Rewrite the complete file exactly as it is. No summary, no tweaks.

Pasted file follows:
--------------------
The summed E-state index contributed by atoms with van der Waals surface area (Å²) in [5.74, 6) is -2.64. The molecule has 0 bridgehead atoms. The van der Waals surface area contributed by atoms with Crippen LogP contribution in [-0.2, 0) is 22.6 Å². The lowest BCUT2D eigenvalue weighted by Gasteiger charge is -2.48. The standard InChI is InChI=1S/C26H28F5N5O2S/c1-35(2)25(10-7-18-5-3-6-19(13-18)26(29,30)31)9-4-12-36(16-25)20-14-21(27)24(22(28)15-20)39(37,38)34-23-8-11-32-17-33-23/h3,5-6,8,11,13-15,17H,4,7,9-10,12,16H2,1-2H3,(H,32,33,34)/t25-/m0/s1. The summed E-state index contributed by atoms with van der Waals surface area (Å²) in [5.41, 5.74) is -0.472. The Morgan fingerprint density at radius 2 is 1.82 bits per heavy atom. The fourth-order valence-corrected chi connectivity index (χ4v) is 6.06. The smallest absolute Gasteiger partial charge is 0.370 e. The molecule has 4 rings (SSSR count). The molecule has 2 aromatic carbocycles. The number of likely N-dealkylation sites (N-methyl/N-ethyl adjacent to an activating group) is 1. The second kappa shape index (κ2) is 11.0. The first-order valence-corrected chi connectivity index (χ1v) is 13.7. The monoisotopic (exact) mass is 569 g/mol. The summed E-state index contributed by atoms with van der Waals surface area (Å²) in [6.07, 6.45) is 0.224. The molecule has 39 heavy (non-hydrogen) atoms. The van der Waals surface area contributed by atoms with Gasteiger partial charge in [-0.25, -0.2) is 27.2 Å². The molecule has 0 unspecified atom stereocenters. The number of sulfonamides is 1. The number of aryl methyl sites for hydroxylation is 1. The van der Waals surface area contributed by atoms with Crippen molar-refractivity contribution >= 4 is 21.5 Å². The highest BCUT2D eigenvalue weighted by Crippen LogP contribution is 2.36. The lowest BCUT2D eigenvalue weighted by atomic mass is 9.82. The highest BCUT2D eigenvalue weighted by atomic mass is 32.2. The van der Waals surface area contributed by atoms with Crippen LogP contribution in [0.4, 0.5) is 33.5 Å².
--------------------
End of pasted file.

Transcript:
The summed E-state index contributed by atoms with van der Waals surface area (Å²) in [5.74, 6) is -2.64. The molecule has 0 bridgehead atoms. The van der Waals surface area contributed by atoms with Crippen LogP contribution in [-0.2, 0) is 22.6 Å². The lowest BCUT2D eigenvalue weighted by Gasteiger charge is -2.48. The standard InChI is InChI=1S/C26H28F5N5O2S/c1-35(2)25(10-7-18-5-3-6-19(13-18)26(29,30)31)9-4-12-36(16-25)20-14-21(27)24(22(28)15-20)39(37,38)34-23-8-11-32-17-33-23/h3,5-6,8,11,13-15,17H,4,7,9-10,12,16H2,1-2H3,(H,32,33,34)/t25-/m0/s1. The summed E-state index contributed by atoms with van der Waals surface area (Å²) in [5.41, 5.74) is -0.472. The Morgan fingerprint density at radius 2 is 1.82 bits per heavy atom. The fourth-order valence-corrected chi connectivity index (χ4v) is 6.06. The smallest absolute Gasteiger partial charge is 0.370 e. The molecule has 4 rings (SSSR count). The molecule has 2 aromatic carbocycles. The number of likely N-dealkylation sites (N-methyl/N-ethyl adjacent to an activating group) is 1. The second kappa shape index (κ2) is 11.0. The first-order valence-corrected chi connectivity index (χ1v) is 13.7. The monoisotopic (exact) mass is 569 g/mol. The summed E-state index contributed by atoms with van der Waals surface area (Å²) in [6.07, 6.45) is 0.224. The molecule has 39 heavy (non-hydrogen) atoms. The van der Waals surface area contributed by atoms with Gasteiger partial charge in [-0.25, -0.2) is 27.2 Å². The molecule has 0 unspecified atom stereocenters. The number of sulfonamides is 1. The number of aryl methyl sites for hydroxylation is 1. The van der Waals surface area contributed by atoms with Crippen molar-refractivity contribution >= 4 is 21.5 Å². The highest BCUT2D eigenvalue weighted by Crippen LogP contribution is 2.36. The lowest BCUT2D eigenvalue weighted by atomic mass is 9.82. The highest BCUT2D eigenvalue weighted by atomic mass is 32.2. The van der Waals surface area contributed by atoms with Crippen LogP contribution in [0.4, 0.5) is 33.5 Å².